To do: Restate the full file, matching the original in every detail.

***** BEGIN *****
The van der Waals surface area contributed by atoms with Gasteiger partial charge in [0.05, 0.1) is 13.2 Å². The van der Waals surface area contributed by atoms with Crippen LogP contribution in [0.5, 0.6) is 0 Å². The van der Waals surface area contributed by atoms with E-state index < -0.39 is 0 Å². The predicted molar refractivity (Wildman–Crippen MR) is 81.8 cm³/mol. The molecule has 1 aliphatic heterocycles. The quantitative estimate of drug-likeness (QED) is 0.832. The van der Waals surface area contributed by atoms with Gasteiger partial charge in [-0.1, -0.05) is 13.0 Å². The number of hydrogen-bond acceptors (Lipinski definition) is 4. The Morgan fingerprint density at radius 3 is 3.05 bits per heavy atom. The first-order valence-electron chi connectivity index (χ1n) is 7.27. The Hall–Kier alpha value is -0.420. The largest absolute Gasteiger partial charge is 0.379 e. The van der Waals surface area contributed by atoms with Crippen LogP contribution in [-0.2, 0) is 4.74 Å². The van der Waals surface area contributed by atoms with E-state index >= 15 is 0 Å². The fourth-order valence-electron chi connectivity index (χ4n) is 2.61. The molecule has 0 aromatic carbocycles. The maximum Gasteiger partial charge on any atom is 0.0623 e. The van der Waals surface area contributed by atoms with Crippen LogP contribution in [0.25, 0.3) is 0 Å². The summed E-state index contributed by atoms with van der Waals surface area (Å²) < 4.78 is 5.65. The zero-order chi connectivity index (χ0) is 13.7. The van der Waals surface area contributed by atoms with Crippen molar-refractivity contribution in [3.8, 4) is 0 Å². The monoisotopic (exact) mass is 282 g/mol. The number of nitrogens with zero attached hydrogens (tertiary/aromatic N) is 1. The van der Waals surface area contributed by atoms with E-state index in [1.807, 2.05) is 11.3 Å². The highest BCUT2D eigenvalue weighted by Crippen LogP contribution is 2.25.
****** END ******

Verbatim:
The van der Waals surface area contributed by atoms with Gasteiger partial charge in [0.05, 0.1) is 13.2 Å². The van der Waals surface area contributed by atoms with Crippen LogP contribution in [0.5, 0.6) is 0 Å². The van der Waals surface area contributed by atoms with E-state index < -0.39 is 0 Å². The predicted molar refractivity (Wildman–Crippen MR) is 81.8 cm³/mol. The molecule has 1 aliphatic heterocycles. The quantitative estimate of drug-likeness (QED) is 0.832. The van der Waals surface area contributed by atoms with Gasteiger partial charge in [-0.1, -0.05) is 13.0 Å². The number of hydrogen-bond acceptors (Lipinski definition) is 4. The Morgan fingerprint density at radius 3 is 3.05 bits per heavy atom. The first-order valence-electron chi connectivity index (χ1n) is 7.27. The Hall–Kier alpha value is -0.420. The largest absolute Gasteiger partial charge is 0.379 e. The van der Waals surface area contributed by atoms with Crippen LogP contribution in [-0.2, 0) is 4.74 Å². The van der Waals surface area contributed by atoms with E-state index >= 15 is 0 Å². The fourth-order valence-electron chi connectivity index (χ4n) is 2.61. The molecule has 0 aromatic carbocycles. The maximum Gasteiger partial charge on any atom is 0.0623 e. The van der Waals surface area contributed by atoms with Crippen LogP contribution in [0.25, 0.3) is 0 Å². The summed E-state index contributed by atoms with van der Waals surface area (Å²) < 4.78 is 5.65. The zero-order chi connectivity index (χ0) is 13.7. The van der Waals surface area contributed by atoms with Crippen molar-refractivity contribution in [3.8, 4) is 0 Å². The monoisotopic (exact) mass is 282 g/mol. The number of nitrogens with zero attached hydrogens (tertiary/aromatic N) is 1. The van der Waals surface area contributed by atoms with E-state index in [1.807, 2.05) is 11.3 Å². The highest BCUT2D eigenvalue weighted by Crippen LogP contribution is 2.25.